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It's a pretty common algorithm in command line parsing. Given a set of predefined long option names -- compute the shortest prefix that uniquely identifies one of these options. So for instance, for the following options:

-help
-hostname
-portnumber
-name
-polymorphic

This would be the output:

-he
-ho
-por
-n
-pol

I'm thinking two possible ways of doing this -- either as a tree:

               *
             / | \
            /  |  \
           H   N   P
          / \      |
         E   O     O
                  / \
                 R   L

Or by searching for substrings:

for (String s : strings) {
   for (int i = 1; i < s.length(); s++) {
      if (search(strings,s.substring(0,i)) == 1) {
          result.add(s.substring(0,i);
          break;
      }
   }
}

So, question is:

  1. Which would you go for?
  2. Am I missing an obvious third way?
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Context, context, context! I would go for the one that was better in my scenario. –  Mark Peters Aug 31 '10 at 19:14
    
Option 1 seems like the best way to go. Fast, accurate, and straight forward... –  Kendrick Aug 31 '10 at 19:14
    
Context is command-line parsing -- thus it would be built once and used once. Since this is garbage collected and most operating systems limit command lines well under 1 MB memory usage is not an issue. Performance must be balanced between building the structure and the subsequent lookup, since both will, in general, be performed only once. –  Asgeir S. Nilsen Aug 31 '10 at 19:21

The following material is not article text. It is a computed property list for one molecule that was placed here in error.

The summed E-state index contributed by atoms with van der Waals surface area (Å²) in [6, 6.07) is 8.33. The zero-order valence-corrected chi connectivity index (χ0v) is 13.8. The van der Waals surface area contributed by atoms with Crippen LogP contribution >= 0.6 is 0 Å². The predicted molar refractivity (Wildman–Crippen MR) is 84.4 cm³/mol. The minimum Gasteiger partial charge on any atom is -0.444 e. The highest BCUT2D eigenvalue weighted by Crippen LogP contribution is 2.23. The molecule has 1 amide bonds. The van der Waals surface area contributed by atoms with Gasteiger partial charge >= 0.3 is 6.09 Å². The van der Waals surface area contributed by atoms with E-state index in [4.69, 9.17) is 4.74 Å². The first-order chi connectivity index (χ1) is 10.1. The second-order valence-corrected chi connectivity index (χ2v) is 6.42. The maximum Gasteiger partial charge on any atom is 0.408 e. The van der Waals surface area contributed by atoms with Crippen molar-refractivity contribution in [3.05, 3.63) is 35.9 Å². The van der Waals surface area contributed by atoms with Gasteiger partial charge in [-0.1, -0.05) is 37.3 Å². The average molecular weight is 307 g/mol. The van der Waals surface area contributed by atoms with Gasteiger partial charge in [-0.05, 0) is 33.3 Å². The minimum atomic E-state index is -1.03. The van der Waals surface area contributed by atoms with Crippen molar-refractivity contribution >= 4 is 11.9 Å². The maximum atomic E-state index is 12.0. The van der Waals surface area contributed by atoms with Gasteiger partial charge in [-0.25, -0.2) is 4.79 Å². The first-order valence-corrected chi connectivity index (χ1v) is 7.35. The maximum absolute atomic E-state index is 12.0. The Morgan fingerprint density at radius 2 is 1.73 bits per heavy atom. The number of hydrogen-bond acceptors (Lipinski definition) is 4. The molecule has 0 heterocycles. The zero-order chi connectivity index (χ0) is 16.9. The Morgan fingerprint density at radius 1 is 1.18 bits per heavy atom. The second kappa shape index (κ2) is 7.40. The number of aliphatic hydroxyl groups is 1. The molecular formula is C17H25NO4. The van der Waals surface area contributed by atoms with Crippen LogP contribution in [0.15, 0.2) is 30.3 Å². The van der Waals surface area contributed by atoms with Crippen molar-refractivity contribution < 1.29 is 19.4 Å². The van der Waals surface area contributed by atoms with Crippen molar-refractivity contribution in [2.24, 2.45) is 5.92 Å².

What are you optimizing for? Speed, memory usage, maintainability? –  Alex Feinman Aug 31 '10 at 19:52
    
Speed and maintainability I'd say. Command line argument definitions are in general parsed only once for the duration of the application, and the actual arguments are very seldom parsed more than once. –  Asgeir S. Nilsen Sep 2 '10 at 7:23

3 Answers 3

up vote 4 down vote accepted

The "tree" solution is a special case (well, actually it's pretty general) of a Patricia trie.

The first will generally be faster to lookup. The memory considerations probably aren't relevant to your context, since it's not permanently used and you're only performing the "lookup" once.

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Oh, yeah, the most obvious missing answer is to use a library that already does this. http://stackoverflow.com/questions/367706/is-there-a-good-command-line-argument-parser-for-java

share|improve this answer
    
Funny you should say that :) I'm actually using JCommander, but it does not support this so I thought I'd suggest it :) –  Asgeir S. Nilsen Aug 31 '10 at 19:40

I'd do the tree, looks fine.

You could build up a hash of every possible distinct substring.

Hashmap<String, String> validSubs = new Hashmap<String, String>();
HashSet<String> usedSubs = new HashSet<String>();

for (String option : options) {
  for(int i = 0; i <= option.length; i++) {
    String sub = option.substring(0, i);
    if(usedSubs.contains(sub)) {
      validSubs.remove(sub);
    } else {
      validSubs.add(sub, option);
      usedSubs.add(sub);
    }
  }
}
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